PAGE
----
iPhone XS – Camera
It’s no secret that Apple puts excellent cameras on its smartphones and although the XS appears to sport the same main snapper as last year’s iPhone X, a few meaningful tweaks make for a notable bump in performance and quality.
A pair of 12-megapixel sensors, both with OIS (optical image stabilisation) take point. The main snapper sports a 26mm focal length and an f/1.8 aperture, while the secondary lens features a narrower f/2.4 aperture and a 52mm focal length – this gives the iPhone XS 2x lossless optical zoom, something not possible on single-lensed rivals like Google’s Pixel 2.
Apple’s new Smart HDR technology is also a big addition to the iPhone XS. By default, the phone captures multiple shots at a variety of exposures every time you press the shutter and composites them into a single image, showcasing a greater dynamic range than you’d see from the likes of the older iPhone cameras. It’s similar to the wizardry Google has employed on its latest Pixel phones, albeit with the inclusion of over-exposed samples that become part of the final image too.
In practice, this means the phone takes stunning shots almost any scenario, with great exposure and dynamic range ensuring that details in both the brightest and darkest areas of frame are preserved. Larger 1.4μm pixels (up from 1.22μm pixels on the iPhone X) mean low light performance is also supposedly improved but in my opinion it still falls behind the likes of the Samsung Galaxy S9, Google Pixel 2 and Huawei P20 Pro in this department, if only slightly.
Despite the XS’s photographic prowess, it is worth noting that there appears to be more post-processing and automated tweaking going on compared to older iPhone imagery too.
I used to think of iPhones as favouring natural-looking, accurately coloured shooting but looking at the images captured on the XS, I’m starting to think Apple has opted to dress its pictures with more visual ‘pop’ this time around. This isn’t a bad thing per se but if you’d rather capture content that’s more true-to-life you’ll have to turn to third-party solutions like Halide for options that include RAW capture and more neutral colour profiles.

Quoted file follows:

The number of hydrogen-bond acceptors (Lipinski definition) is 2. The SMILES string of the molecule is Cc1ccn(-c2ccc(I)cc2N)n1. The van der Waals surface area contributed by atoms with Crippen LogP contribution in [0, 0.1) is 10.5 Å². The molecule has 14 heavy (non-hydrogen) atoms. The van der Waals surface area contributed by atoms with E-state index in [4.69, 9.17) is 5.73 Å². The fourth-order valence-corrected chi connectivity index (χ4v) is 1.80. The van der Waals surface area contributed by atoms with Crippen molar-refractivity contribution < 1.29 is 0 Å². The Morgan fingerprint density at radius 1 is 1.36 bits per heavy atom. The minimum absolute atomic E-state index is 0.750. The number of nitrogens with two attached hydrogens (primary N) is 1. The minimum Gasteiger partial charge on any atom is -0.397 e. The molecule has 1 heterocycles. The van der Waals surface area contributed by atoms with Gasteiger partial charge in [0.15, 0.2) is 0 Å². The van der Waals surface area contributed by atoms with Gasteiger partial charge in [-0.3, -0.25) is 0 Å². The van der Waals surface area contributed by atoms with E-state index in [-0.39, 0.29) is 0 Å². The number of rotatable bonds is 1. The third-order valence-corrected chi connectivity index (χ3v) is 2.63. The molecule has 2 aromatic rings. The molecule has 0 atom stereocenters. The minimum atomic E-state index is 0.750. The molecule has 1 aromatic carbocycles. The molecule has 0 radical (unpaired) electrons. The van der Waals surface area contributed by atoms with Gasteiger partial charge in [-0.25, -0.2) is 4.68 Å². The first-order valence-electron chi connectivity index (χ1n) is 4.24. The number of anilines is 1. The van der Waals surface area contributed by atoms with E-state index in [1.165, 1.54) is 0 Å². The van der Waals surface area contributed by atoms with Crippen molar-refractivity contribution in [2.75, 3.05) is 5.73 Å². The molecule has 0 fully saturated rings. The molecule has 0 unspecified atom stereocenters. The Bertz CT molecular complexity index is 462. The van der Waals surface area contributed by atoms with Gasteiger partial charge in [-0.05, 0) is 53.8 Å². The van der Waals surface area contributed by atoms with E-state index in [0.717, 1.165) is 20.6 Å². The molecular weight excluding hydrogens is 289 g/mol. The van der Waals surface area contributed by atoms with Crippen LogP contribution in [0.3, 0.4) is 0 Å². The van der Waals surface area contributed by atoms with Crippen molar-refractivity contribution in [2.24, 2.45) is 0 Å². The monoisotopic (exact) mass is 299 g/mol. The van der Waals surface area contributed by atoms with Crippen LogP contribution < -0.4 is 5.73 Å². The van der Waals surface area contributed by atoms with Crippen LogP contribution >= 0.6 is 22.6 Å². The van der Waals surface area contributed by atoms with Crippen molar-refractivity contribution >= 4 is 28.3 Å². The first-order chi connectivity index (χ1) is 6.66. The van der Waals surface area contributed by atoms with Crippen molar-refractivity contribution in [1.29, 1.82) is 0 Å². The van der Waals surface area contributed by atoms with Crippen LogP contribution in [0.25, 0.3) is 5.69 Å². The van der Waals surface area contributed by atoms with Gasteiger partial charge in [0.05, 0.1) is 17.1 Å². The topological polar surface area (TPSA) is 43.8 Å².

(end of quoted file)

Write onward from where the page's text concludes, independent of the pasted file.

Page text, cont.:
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The company’s existing Portrait mode has received a nice upgrade on the XS that again borrows from Huawei’s and Samsung’s photographic styles, letting you virtually adjust the amount of bokeh around a subject after the fact.
Using the main camera, it’s a pretty stellar experience but edge detection isn’t perfect and the issue is far more pronounced on the front camera, despite help from the phone’s depth-sensing and AI tech.
Some of the virtual lighting modes also suffer from this issue too, most readily the Stage Light profiles, that try to isolate you or your subject and render everything else in complete blackness.
As for video, until now the iPhone X offered what I would consider the best-looking video recording of any smartphone, not least because it gave you the option to shoot in 4K at 60fps (frames per second) whilst retaining its optical image stabilisation. The same is true of video capture on the iPhone XS, however, Apple has elevated the experience further with improved HDR capture, impressively quick automatic contrast and exposure adjustment, and the addition of stereo audio recording.
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